Certifications needed: Must pass the National Certification Exam (CNE) administered by the National Board of Certification and Recertification for Nurse Anesthetists (NBCRNA)
11. Nurse midwife
Nurse midwives are APRNs who provide prenatal, family planning and obstetric care. Often, they serve as primary caregivers for women and their newborns. They can also be involved in general wellness care for new mothers and babies, providing education on nutrition and disease prevention.
Employment for nurse midwives is expected to grow by 21 percent through 2026, according to the Bureau of Labor Statistics. The average salary for a nurse midwife is $100,590.
Education level: MSN
Certifications needed: Certified Nurse-Midwife (CNM)
12. Nurse practitioner
Nurse Practitioners (NPs) provide advanced care that includes health promotion, health prevention, wellness and disease management, as well as diagnosis and treating acute, chronic, and episodic illness. Family Nurse Practitioners (FNPs) are a special type of NP that works with patients of all ages.
In some rural or medically underserved areas, NPs are increasingly becoming the front line for patient care. According to the Bureau of Labor Statistics, the median annual salary for a nurse practitioner is $103,880 - and demand for NPs is expected to grow by 36 percent through 2026, adding as many as 56,100 new jobs.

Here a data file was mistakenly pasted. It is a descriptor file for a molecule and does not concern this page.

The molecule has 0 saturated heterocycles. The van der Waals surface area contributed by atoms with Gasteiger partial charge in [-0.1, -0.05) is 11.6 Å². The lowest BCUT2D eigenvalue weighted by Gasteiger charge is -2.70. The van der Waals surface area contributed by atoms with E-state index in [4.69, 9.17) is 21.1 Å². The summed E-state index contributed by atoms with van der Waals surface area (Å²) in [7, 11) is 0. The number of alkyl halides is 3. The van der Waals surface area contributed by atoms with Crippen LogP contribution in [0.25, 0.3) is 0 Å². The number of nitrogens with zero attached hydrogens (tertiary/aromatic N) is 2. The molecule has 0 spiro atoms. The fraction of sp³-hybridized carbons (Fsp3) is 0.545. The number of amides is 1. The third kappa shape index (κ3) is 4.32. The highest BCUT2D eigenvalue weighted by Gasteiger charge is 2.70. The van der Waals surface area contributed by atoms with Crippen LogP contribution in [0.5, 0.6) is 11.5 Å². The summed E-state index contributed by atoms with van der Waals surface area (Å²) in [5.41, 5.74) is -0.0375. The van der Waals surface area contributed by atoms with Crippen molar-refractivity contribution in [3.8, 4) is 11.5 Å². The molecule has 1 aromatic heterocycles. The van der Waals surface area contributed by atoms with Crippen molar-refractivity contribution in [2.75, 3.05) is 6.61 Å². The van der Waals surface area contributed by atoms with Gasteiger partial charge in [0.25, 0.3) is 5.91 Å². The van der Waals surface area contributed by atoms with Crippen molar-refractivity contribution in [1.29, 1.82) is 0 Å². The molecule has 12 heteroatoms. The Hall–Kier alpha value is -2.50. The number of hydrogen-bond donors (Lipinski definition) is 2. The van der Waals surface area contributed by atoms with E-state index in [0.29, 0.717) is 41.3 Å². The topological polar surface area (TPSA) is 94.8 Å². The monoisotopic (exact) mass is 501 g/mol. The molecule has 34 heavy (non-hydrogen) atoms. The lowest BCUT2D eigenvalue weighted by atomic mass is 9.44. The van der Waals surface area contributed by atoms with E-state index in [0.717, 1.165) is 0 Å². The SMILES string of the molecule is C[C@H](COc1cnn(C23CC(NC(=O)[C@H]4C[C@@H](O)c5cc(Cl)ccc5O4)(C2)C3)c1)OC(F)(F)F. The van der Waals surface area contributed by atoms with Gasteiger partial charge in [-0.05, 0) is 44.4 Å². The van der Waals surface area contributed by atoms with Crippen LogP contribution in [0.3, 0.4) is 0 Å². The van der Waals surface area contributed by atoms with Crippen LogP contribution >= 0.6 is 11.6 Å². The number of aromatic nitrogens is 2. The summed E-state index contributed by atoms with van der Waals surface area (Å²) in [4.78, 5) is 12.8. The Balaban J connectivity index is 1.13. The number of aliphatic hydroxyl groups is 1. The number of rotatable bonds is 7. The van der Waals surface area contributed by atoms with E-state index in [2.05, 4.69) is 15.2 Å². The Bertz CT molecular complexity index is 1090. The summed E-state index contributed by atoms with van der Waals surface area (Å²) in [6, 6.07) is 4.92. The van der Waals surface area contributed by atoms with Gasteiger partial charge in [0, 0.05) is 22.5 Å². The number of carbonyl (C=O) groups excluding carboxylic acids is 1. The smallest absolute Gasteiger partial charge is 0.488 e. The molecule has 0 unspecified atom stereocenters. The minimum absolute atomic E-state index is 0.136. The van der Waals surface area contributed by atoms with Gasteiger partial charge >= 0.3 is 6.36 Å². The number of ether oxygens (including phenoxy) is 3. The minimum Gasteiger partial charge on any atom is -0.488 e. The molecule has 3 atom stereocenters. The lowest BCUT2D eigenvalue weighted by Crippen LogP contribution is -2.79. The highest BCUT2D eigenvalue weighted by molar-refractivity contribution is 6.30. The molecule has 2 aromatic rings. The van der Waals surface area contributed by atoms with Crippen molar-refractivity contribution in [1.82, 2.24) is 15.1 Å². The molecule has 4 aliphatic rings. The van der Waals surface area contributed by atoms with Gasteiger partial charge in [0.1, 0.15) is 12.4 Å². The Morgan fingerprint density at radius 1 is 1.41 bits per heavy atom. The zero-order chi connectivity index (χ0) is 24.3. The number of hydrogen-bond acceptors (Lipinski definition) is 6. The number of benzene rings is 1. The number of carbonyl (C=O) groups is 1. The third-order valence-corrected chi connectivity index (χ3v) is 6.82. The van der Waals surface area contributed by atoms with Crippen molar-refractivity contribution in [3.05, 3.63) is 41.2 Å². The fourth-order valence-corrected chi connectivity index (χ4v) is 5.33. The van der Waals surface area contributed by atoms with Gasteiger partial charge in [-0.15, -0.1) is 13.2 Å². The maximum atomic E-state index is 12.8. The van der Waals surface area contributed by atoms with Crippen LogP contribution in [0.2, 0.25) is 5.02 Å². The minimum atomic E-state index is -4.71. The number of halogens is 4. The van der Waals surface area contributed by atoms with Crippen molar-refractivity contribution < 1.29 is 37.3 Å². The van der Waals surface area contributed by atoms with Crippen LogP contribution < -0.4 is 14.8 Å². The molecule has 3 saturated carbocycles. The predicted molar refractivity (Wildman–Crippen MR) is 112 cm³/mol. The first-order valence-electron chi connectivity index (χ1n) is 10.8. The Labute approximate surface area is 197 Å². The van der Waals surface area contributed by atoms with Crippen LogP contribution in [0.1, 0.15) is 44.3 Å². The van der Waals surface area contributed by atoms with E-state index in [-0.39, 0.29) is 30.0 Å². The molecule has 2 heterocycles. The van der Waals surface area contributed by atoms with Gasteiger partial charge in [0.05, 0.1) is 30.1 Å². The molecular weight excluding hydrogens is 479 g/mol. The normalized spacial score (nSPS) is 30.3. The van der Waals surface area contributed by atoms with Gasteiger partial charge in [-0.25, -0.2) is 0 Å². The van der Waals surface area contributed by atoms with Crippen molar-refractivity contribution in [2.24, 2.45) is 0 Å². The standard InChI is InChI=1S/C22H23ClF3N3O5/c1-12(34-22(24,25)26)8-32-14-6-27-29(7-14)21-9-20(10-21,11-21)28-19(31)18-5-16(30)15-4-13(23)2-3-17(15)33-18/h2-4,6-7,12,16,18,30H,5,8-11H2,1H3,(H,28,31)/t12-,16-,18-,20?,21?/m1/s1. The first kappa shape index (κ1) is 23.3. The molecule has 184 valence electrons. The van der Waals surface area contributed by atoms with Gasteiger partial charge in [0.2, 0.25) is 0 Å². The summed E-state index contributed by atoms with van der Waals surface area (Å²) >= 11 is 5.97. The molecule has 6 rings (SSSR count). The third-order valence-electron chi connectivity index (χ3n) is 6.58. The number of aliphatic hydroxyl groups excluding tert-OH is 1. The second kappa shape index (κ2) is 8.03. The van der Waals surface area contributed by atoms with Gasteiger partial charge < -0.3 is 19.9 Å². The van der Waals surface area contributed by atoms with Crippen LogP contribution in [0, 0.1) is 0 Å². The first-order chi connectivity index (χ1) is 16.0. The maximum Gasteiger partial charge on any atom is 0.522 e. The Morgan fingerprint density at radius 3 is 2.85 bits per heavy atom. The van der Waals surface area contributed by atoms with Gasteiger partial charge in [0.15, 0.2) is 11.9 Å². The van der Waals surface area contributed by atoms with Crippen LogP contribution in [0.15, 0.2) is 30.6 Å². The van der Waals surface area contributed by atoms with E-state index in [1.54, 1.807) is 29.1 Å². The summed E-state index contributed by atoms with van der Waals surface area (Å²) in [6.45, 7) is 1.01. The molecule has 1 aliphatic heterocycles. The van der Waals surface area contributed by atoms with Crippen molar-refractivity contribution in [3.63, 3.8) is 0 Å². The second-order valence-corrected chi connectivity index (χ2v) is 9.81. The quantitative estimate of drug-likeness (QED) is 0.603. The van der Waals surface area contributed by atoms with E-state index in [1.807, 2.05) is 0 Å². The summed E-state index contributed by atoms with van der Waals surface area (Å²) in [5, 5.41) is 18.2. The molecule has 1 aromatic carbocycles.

Education level: MSN Family Nurse Practitioner
Certifications needed: State licensure requirements might vary
How many types of different nurses are there? Are there more?
The ebb and flow of the market dictates what kinds of nurses are most hotly recruited, and these are the 12 types of nursing roles you might pursue if you’re after the biggest opportunities on the job market.
But there are certainly more, with unique expectations for educational requirements and everyday duties and differing pay. Their uniforms may look the same, but their job descriptions are anything but uniform. Different kinds of nurses have all sorts of unique specialties and capabilities based on training and certification, whether it’s registered nurses, pediatric nurses, advanced practice nurses or nurses who specialize in radiology, telemetry, dialysis, radiology or other areas.
No matter what type of nursing you want to pursue, the most important factors in your success are 1) getting the right education and degree 2) obtaining the required certifications 3) developing the soft-skills to become a must-hire to prospective employers. Herzing University’s degree programs are your launching pad to a new career in nursing.